RSUs can be an attractive form of compensation for employees since they provide a direct ownership stake in the company when they fully vest without requiring them to purchase stocks. They may also be worth more than traditional stock options, as they don’t have the potential to go underwater or lose their value.

Kinds of RSUs 

RSUs can have a single-trigger or double-trigger vesting schedule. 

Single-Trigger RSUs 

The vesting schedule for single-trigger RSUs is often time-based, but may also be a single company performance goal or liquidity event. The recipient or employee may need to be with the company for the whole predetermined period so the grants vest. RSUs are typically offered by public companies, as they don’t have an immediate impact on the cap table, unlike RSAs. 

Double-Trigger RSUs 

Double-trigger RSUs (also known as pre-IPO grants) are most suitable for early-stage company equity. More private companies are offering double-trigger RSUs as employee equity as they present a number of advantages, especially compared to other forms of employee equity compensation. 

The first vesting requirement for double-trigger acceleration may be a time-based goal. The second “trigger” is a liquidity event, such as an acquisition or initial public offering (IPO). Upon meeting the two vesting requirements and when the double-trigger RSUs fully vest, they’re paid out as shares of stock. 

Learn more about double trigger RSUs

Benefits of RSUs

RSUs give the employee the right to receive shares of the company stock at some future point, typically when that employee meets certain vesting conditions, e.g. remaining with the company for a certain period of time and/or attainment of a company liquidity event. 

RSUs do not carry this risk since the units are typically vested immediately. The employee has the right to receive the shares regardless of whether the stock price goes up or down. 

As a result, RSUs can provide stability and security for employees receiving them. In addition, restricted stock units can be an effective tool for attracting and retaining top talent.

Because they are typically vested immediately, RSUs give employees a greater incentive to stay with the company for the long term. As a result, RSUs can help companies to build a solid and stable workforce.

Disadvantages of RSUs

Although restricted stock units (RSUs) offer some benefits to employees, also consider the potential drawbacks before offering them as part of your company's compensation package. 

One disadvantage of RSUs is that they may be subject to vesting requirements, which means that your employees may only receive the total value of their award once a certain number of years have passed. Additionally, RSUs may be subject to forfeiture if they leave your company before they vest, which means they could forfeit a significant portion of their compensation.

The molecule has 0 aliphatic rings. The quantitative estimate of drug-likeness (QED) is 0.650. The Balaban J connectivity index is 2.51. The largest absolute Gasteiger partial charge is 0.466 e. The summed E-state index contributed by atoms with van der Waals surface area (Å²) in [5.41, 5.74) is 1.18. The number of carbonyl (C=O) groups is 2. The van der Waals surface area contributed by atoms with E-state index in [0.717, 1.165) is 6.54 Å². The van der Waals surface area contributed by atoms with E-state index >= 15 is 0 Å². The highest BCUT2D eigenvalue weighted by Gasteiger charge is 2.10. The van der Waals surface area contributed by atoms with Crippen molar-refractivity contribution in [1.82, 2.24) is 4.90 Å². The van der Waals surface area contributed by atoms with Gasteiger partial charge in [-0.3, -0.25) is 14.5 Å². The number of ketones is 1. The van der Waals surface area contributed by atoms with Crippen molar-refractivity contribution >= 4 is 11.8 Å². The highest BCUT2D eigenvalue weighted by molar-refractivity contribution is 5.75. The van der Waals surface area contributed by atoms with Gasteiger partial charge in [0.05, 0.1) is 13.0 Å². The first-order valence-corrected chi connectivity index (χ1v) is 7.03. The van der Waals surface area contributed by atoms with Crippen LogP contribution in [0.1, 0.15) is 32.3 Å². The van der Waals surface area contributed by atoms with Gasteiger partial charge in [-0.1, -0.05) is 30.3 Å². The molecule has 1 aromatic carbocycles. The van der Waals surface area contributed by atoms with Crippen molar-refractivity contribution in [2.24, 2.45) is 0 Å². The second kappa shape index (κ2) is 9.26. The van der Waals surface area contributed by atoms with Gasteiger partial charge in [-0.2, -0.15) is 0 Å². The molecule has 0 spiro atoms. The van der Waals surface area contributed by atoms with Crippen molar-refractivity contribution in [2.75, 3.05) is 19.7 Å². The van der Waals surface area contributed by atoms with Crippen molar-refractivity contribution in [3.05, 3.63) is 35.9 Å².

Another potential downside of RSUs is that employees may be required to pay ordinary income tax at a higher rate than other forms of equity compensation, such as stock options. Finally, suppose your company's stock value decreases after employees receive their RSUs. In that case, they may end up with a less valuable award than they would have had with another form of equity compensation.

RSU vs RSA: What's The Difference?

RSU vs RSA: What's The Difference?

Stock awards are a great way to take advantage of the 83(b) election, which allows employees to report awards as ordinary income in that year and then start a capital gain holding period. The alternative would be paying taxes when it's fully vested, but by doing so now, these may only apply up to 35%.

Restricted stock units are not eligible for an 83(b) election because there is no actual transfer of shares when the grant occurs. On the vesting schedule, the value of the employee's stock will be taxed as ordinary income. After they sell the shares, there's likely to be either an increase or decrease in capital.


Vesting periods are time-based or performance-based. This means the employee will get their shares after a certain period, depending on what type it is and how long they've been loyal to the company.

Many companies have vesting schedules that require employees to work at the company for a certain period before receiving their shares.

Entitlement to dividends

Restricted stock units do not pay dividends until they vest.

Voting Rights

The employee will be able to exercise voting rights beginning immediately, as they are an owner of the stock.

Restricted stock units do not carry voting rights until they become vested.

Example of RSA vs RSU Life Cycle

If you're ready to learn more RSU and how Upstock can make it simpler for you to distribute employee equity, we’d love to hear from you!  Get started with a demo to learn how Upstock makes it easy to offer your workers equity.

Disclaimer: The information provided in this blog post does not, and is not intended to, constitute legal, business and/or investment  advice. All information, content, and materials are for general informational purposes only. Information on this website may not constitute the most up-to-date legal or other information, and accessing this information does not generate attorney-client privilege.